Laying turf in hot weather

Laying turf in hot weather

It might surprise you to learn that it’s rarely too hot in Australia to lay turf.

Popular warm season varieties such as Buffalo, Couch, Zoysia and Kikuyu thrive in the heat.

The best time to lay new turf is spring, so your lawn is ready for enjoyment in summer, but there’s actually no reason not to lay turf when it’s hot as long as you’re able to keep watering it as much and as often as it needs.

The exception is extreme heat, above 38 degrees Celsius, or during a heatwave when both maximum and minimum temperatures are unusually high for at least three days.

The main reason gardening projects, such as laying new turf, are commonly tackled during spring is our own comfort levels. It’s a pleasant time of year to be outside – not too hot and not too cold, as Goldilocks would say. And the warming soil encourages new growth in plants and weeds which must be pruned or managed before they become too unruly.

What to consider when laying turf in hot weather 

Regardless of what time of year you lay a new lawn, water is crucial for encouraging the grass to develop a strong root system and become fully established in its new location.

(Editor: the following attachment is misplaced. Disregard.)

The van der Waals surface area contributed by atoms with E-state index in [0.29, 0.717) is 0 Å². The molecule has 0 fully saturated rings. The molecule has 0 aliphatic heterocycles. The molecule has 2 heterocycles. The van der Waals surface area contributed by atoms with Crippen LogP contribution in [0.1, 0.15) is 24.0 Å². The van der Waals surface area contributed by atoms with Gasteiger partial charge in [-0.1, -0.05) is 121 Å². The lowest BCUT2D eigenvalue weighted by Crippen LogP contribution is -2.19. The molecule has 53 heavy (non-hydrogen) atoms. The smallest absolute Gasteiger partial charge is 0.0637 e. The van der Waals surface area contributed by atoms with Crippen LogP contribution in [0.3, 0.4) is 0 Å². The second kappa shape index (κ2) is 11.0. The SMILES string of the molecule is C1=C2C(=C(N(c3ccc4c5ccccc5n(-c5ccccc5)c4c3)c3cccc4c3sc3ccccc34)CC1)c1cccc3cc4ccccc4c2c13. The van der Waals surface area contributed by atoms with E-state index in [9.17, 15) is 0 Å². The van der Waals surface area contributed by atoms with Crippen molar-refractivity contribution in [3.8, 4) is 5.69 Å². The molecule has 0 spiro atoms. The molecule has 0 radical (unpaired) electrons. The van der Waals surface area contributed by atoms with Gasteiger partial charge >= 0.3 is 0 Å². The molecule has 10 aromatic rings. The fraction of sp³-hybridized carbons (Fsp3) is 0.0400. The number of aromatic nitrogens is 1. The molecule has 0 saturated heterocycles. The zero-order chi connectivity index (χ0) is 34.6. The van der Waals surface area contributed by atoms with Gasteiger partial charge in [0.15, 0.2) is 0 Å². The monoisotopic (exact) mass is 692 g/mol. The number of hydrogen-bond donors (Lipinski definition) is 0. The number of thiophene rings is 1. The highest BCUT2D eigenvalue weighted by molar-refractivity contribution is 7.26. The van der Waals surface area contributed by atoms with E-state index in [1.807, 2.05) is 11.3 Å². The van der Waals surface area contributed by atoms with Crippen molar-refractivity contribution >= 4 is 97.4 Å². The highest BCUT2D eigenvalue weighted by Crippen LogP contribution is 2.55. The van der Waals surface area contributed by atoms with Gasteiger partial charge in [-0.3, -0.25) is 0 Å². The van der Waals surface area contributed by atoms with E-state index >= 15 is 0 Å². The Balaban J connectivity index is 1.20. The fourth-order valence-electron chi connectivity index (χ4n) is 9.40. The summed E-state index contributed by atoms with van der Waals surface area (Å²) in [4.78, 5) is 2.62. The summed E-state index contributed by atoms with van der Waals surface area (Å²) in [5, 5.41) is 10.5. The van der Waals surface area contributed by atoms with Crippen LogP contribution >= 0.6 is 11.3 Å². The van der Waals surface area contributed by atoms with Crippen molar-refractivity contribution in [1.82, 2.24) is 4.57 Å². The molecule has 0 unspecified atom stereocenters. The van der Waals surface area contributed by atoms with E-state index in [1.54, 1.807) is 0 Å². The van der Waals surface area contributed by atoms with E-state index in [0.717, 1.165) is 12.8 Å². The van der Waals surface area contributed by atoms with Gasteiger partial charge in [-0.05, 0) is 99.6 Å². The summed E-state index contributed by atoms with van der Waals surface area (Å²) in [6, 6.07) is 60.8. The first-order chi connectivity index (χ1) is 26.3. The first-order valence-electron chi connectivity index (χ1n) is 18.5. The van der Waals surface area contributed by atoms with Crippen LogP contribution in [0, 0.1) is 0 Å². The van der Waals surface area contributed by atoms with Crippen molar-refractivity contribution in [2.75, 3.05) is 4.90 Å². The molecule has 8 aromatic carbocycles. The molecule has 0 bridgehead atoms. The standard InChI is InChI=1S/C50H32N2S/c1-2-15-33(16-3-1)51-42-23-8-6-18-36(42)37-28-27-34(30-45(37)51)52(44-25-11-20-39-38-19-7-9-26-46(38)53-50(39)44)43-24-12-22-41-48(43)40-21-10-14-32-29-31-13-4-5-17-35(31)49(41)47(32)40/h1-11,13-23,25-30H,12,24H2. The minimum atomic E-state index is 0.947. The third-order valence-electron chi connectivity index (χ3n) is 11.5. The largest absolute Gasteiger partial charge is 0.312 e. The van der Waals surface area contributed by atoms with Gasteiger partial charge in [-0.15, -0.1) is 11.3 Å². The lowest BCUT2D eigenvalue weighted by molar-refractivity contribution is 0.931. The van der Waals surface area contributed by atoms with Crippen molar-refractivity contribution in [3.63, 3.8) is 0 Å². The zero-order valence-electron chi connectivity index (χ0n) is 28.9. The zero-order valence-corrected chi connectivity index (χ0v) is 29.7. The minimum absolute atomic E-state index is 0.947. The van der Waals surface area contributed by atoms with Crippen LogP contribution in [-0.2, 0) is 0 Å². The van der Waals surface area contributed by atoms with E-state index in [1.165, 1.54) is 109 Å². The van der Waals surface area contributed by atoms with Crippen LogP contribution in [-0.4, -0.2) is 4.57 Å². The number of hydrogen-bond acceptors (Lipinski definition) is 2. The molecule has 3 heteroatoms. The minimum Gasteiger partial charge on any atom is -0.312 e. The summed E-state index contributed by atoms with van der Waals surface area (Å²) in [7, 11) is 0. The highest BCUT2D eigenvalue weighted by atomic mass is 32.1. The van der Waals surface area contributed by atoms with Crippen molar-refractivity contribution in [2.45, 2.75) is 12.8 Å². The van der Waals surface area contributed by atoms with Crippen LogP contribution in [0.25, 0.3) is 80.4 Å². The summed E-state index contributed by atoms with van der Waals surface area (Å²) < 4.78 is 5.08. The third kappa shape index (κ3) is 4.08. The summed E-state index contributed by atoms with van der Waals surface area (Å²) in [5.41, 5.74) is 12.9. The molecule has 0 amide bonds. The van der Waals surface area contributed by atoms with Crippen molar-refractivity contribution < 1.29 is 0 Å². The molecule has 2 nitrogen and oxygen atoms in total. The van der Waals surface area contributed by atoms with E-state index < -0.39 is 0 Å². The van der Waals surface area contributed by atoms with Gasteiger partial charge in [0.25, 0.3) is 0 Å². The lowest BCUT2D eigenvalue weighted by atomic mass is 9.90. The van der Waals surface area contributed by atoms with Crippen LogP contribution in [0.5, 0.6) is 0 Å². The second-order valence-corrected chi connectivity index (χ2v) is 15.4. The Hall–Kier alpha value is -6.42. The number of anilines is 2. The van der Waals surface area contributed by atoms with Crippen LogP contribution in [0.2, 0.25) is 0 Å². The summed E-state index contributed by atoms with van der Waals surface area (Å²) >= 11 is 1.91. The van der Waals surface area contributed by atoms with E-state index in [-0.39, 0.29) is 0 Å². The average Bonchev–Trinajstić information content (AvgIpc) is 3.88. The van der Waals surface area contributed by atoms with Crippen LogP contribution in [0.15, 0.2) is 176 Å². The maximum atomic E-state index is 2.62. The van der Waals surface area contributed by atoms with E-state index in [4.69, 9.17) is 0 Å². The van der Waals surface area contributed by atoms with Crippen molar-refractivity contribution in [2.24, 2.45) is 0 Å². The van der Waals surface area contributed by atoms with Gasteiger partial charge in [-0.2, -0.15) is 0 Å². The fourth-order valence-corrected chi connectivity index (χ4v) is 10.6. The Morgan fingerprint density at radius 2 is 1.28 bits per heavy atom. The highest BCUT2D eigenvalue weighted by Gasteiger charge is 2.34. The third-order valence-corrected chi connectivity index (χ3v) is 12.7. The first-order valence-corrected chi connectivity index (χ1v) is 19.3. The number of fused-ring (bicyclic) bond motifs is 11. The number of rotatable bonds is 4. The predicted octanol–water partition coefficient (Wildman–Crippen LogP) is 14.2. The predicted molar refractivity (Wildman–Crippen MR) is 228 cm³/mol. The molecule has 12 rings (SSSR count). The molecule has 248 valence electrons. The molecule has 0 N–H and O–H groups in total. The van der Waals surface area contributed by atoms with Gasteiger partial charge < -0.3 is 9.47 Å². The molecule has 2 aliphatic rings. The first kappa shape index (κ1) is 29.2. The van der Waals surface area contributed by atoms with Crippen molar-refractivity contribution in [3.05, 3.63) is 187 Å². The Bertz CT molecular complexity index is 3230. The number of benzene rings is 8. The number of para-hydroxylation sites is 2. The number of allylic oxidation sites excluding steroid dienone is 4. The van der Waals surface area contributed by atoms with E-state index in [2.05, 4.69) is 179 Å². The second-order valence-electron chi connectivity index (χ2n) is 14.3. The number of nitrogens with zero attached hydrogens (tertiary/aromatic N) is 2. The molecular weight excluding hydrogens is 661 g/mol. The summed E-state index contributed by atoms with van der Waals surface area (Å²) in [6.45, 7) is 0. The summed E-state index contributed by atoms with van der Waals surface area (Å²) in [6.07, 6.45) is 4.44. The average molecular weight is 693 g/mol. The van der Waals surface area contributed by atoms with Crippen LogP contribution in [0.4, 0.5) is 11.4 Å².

If you’re in an area where water restrictions are common over summer, it might be best to check with the local council first to see what the rules are and if there are any exemptions for new turf.

In its first few weeks, turf will need an intensive watering schedule – as often as five times a day during particularly hot periods. 

For more information about laying turf, varieties and tips for watering in hot weather, see our article on Laying turf in summer.

There are a few extra precautions you’ll need to take if turf is to be laid in hot weather.

They are:

  • Lay turf immediately after delivery. Don’t leave it overnight with the idea of starting early the next morning. Cut turf left on a pallet can quickly heat up and die.
  • If the turf feels hot to touch, smells bad or is discoloured or slimy, immediately call your supplier and ask for their advice.
  • Unstack the pallet and put smaller stacks of turf across the prepared area. The rolls or slabs that were in the middle of the pallet will be warmest and should be laid first.
  • If you’re installing a large area yourself, order only as much turf as you can lay in 7-8 hours and spread deliveries across several days if necessary.
  • It’s true that many hands make light work, so aim to have helpers on site and ready to go as soon as the delivery arrives.

Most of all be realistic about how much you’ll be able to do yourself.

It’s pointless trying to save money with DIY if you can’t get through the job in time and the turf dies.

Seriously consider paying professionals to install the turf – they’ll ensure a first-class result and save you from injury if you’re unaccustomed to this sort of physical labour

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